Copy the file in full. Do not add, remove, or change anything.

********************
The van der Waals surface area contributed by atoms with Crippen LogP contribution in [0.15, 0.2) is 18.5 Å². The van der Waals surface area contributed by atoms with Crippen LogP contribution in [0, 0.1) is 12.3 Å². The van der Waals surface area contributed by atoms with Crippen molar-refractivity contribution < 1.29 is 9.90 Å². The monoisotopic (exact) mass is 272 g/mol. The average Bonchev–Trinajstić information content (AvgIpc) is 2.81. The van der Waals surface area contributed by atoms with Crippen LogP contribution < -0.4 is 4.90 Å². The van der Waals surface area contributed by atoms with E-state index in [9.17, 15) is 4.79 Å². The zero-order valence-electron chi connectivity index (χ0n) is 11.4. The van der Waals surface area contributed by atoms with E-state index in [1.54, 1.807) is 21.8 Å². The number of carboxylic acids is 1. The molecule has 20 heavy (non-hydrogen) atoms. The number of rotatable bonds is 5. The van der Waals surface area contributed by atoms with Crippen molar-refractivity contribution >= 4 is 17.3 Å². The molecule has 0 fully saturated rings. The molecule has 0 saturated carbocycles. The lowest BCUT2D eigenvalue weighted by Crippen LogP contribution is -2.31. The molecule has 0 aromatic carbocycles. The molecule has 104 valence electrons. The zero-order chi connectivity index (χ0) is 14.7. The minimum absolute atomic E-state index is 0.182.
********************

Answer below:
The van der Waals surface area contributed by atoms with Crippen LogP contribution in [0.15, 0.2) is 18.5 Å². The van der Waals surface area contributed by atoms with Crippen LogP contribution in [0, 0.1) is 12.3 Å². The van der Waals surface area contributed by atoms with Crippen molar-refractivity contribution < 1.29 is 9.90 Å². The monoisotopic (exact) mass is 272 g/mol. The average Bonchev–Trinajstić information content (AvgIpc) is 2.81. The van der Waals surface area contributed by atoms with Crippen LogP contribution < -0.4 is 4.90 Å². The van der Waals surface area contributed by atoms with E-state index in [9.17, 15) is 4.79 Å². The zero-order valence-electron chi connectivity index (χ0n) is 11.4. The van der Waals surface area contributed by atoms with E-state index in [1.54, 1.807) is 21.8 Å². The number of carboxylic acids is 1. The molecule has 20 heavy (non-hydrogen) atoms. The number of rotatable bonds is 5. The van der Waals surface area contributed by atoms with Crippen molar-refractivity contribution >= 4 is 17.3 Å². The molecule has 0 fully saturated rings. The molecule has 0 saturated carbocycles. The lowest BCUT2D eigenvalue weighted by Crippen LogP contribution is -2.31. The molecule has 0 aromatic carbocycles. The molecule has 104 valence electrons. The zero-order chi connectivity index (χ0) is 14.7. The minimum absolute atomic E-state index is 0.182.